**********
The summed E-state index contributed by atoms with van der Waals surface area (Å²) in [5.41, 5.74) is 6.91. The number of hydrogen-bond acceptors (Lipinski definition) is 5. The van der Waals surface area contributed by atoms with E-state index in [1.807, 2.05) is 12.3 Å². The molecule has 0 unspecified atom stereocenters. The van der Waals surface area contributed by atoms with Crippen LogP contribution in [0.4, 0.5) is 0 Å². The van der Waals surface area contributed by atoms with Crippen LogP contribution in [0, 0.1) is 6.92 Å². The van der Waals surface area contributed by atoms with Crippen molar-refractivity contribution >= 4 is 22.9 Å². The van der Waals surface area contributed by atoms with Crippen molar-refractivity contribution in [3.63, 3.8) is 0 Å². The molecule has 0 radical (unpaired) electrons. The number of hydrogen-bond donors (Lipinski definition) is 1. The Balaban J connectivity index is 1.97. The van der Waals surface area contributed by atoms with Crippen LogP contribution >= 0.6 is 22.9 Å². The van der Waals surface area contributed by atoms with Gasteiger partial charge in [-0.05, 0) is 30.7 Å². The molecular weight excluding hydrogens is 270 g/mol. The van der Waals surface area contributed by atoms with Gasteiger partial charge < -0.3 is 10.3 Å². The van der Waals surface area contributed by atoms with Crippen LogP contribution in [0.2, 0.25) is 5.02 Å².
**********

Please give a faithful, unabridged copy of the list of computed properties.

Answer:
The summed E-state index contributed by atoms with van der Waals surface area (Å²) in [5.41, 5.74) is 6.91. The number of hydrogen-bond acceptors (Lipinski definition) is 5. The van der Waals surface area contributed by atoms with E-state index in [1.807, 2.05) is 12.3 Å². The molecule has 0 unspecified atom stereocenters. The van der Waals surface area contributed by atoms with Crippen LogP contribution in [0.4, 0.5) is 0 Å². The van der Waals surface area contributed by atoms with Crippen LogP contribution in [0, 0.1) is 6.92 Å². The van der Waals surface area contributed by atoms with Crippen molar-refractivity contribution >= 4 is 22.9 Å². The van der Waals surface area contributed by atoms with Crippen molar-refractivity contribution in [3.63, 3.8) is 0 Å². The molecule has 0 radical (unpaired) electrons. The number of hydrogen-bond donors (Lipinski definition) is 1. The Balaban J connectivity index is 1.97. The van der Waals surface area contributed by atoms with Crippen LogP contribution >= 0.6 is 22.9 Å². The van der Waals surface area contributed by atoms with Gasteiger partial charge in [-0.05, 0) is 30.7 Å². The molecular weight excluding hydrogens is 270 g/mol. The van der Waals surface area contributed by atoms with Gasteiger partial charge < -0.3 is 10.3 Å². The van der Waals surface area contributed by atoms with Crippen LogP contribution in [0.2, 0.25) is 5.02 Å².